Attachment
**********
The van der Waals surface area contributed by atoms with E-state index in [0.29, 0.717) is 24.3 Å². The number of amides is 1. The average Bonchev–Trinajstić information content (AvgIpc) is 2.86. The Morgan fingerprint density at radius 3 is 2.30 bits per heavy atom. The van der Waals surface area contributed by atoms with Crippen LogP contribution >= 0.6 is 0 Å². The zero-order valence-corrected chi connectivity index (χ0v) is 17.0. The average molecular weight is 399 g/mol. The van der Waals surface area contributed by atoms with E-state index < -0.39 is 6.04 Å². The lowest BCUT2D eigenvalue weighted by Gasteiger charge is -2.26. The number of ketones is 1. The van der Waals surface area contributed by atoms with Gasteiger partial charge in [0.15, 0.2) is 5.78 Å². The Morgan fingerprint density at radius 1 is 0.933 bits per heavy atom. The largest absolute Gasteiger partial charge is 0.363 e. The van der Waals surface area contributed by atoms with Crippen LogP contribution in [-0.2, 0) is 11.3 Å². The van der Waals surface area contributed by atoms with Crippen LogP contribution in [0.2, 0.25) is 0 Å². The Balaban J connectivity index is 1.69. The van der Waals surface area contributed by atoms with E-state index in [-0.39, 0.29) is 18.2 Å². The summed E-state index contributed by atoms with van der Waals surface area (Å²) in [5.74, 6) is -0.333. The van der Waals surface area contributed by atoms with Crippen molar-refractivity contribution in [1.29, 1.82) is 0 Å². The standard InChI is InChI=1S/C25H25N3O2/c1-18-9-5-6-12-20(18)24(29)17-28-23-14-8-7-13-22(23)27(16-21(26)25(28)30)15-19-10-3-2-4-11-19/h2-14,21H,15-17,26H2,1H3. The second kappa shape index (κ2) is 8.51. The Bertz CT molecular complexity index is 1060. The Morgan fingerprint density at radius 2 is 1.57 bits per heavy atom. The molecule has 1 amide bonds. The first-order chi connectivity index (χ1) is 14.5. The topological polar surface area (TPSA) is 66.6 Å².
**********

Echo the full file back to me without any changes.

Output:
The van der Waals surface area contributed by atoms with E-state index in [0.29, 0.717) is 24.3 Å². The number of amides is 1. The average Bonchev–Trinajstić information content (AvgIpc) is 2.86. The Morgan fingerprint density at radius 3 is 2.30 bits per heavy atom. The van der Waals surface area contributed by atoms with Crippen LogP contribution >= 0.6 is 0 Å². The zero-order valence-corrected chi connectivity index (χ0v) is 17.0. The average molecular weight is 399 g/mol. The van der Waals surface area contributed by atoms with E-state index < -0.39 is 6.04 Å². The lowest BCUT2D eigenvalue weighted by Gasteiger charge is -2.26. The number of ketones is 1. The van der Waals surface area contributed by atoms with Gasteiger partial charge in [0.15, 0.2) is 5.78 Å². The Morgan fingerprint density at radius 1 is 0.933 bits per heavy atom. The largest absolute Gasteiger partial charge is 0.363 e. The van der Waals surface area contributed by atoms with Crippen LogP contribution in [-0.2, 0) is 11.3 Å². The van der Waals surface area contributed by atoms with Crippen LogP contribution in [0.2, 0.25) is 0 Å². The Balaban J connectivity index is 1.69. The van der Waals surface area contributed by atoms with E-state index in [-0.39, 0.29) is 18.2 Å². The summed E-state index contributed by atoms with van der Waals surface area (Å²) in [5.74, 6) is -0.333. The van der Waals surface area contributed by atoms with Crippen molar-refractivity contribution in [1.29, 1.82) is 0 Å². The standard InChI is InChI=1S/C25H25N3O2/c1-18-9-5-6-12-20(18)24(29)17-28-23-14-8-7-13-22(23)27(16-21(26)25(28)30)15-19-10-3-2-4-11-19/h2-14,21H,15-17,26H2,1H3. The second kappa shape index (κ2) is 8.51. The Bertz CT molecular complexity index is 1060. The Morgan fingerprint density at radius 2 is 1.57 bits per heavy atom. The molecule has 1 amide bonds. The first-order chi connectivity index (χ1) is 14.5. The topological polar surface area (TPSA) is 66.6 Å².